Airbnb and its growth over the past decade are legendary, scaling rapidly across countries to become an international brand. Leigh Gallagher documented its journey in her early 2017 book “The Airbnb Story: How to Disrupt an Industry, Make Billions of Dollars… and Plenty of Enemies”*, definitely a worthwhile read, both as an analysis of its evolution and challenges but also an inspiration to others who want to change the world too.
One of the interesting aspects is the extent to which Airbnb’s people scaled as the company itself grew rapidly, adapting and learning new skills at an incredibly fast pace. Brian Chesky, Airbnb’s CEO, is a shining example of this. In Leigh’s words: “One of the unique aspects of the Airbnb story has nothing to do with its weird, unthinkable idea for a business or its high-profile battles with lawmakers or even the rapid growth of its user base. Rather, it is the lack of traditional management experience of the company’s founding team – especially its CEO – and the speed with which they have had to learn how to become leaders of a very large company.”
It hasn’t always been a smooth road, but the way they managed to keep up and learnt to lead a company that had come to be Airbnb’s size with such little prior experience may offer a new playbook for leadership development.”
Read more to discover techniques that Brian used to learn and grow rapidly, innate skills he possesses, and our extrapolation to lessons applicable to all of us wanting to keep learning throughout our lifetimes.
What does succeeding beyond our wildest expectations have in common with failing? Both can conjure up similar feelings in us, often fear-based reactions. This post explores what Elizabeth Gilbert describes as the “strange and unlikely psychological connection in our lives between the way we experience great failure and the way we experience great success.” It’s based on her TED talks, and while particularly apt for the artists and creatives (including entrepreneurs) among us, it’s relevant to us all - we all create our own masterpieces that we share with others in some way.
At the end of the post, you can find the video of one of Elizabeth’s talks. I find it both light-hearted and touching, life-affirming and elegantly-put as well as candid and authentic, and take delight in sharing it with you. It’s about pursuing what we love, and keeping going, irrespective of success or failure.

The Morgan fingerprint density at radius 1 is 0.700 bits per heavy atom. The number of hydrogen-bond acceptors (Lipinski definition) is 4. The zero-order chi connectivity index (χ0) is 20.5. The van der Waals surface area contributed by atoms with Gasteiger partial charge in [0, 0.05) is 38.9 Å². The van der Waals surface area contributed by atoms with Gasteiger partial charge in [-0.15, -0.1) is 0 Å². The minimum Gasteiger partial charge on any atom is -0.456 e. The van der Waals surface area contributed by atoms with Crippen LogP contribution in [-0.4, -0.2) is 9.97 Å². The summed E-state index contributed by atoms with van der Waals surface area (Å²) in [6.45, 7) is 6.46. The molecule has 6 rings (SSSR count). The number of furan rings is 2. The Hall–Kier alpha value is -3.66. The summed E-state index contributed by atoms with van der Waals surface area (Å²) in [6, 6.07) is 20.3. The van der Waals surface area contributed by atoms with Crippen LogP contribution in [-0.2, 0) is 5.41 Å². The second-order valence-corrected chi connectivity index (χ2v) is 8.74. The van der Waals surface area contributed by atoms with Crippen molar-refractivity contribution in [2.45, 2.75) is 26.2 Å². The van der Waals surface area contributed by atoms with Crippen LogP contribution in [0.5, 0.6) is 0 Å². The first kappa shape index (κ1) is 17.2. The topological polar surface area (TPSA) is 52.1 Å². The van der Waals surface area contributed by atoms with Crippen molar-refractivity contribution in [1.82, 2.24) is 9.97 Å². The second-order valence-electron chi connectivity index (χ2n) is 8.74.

Elizabeth recognises that there are times we find ourselves “afraid of the work that [we] feel [we] were put on this Earth to do”, and offers suggestions born from her own experiences as to how to manage these fears. Read more to unthread how success can be as disorienting as failure, and look into lessons from dealing with failure i.e. how to self-restore and carry on, regardless of the outcome. These include finding our purpose, maintaining a healthy emotional distance, and continuing to show up and do our work.
In this post, we set out 8 traits championed by Richard St John, based on his research into common factors identified by successful people. Richard has spoken three times at the main TED conference, for roughly three succinct minutes each time (an achievement in itself!): 2005, 2009, and 2015.
In fact, his original research was prompted while on a flight to a TED conference, when a teenager asked him what leads to success… Richard says: “So I get off the plane and go to the TED conference and I’m standing in a room full of extraordinarily successful people in many fields – business, science, arts, health, technology, the environment – when it hit me: why don’t I ask them what helped them succeed, and find out what really leads to success for everyone?”
Richard has a varied background himself including experience as a consumer researcher, marketer, speechwriter, designer, photographer, and entrepreneur (as founder of a marketing communications company). He also has a black belt in judo, cycled halfway around the world, runs many marathons, and climbed Kilimanjaro in Africa and Aconcagua in South America.
Read more to uncover Richard’s research approach, and explore the 8 traits he distilled.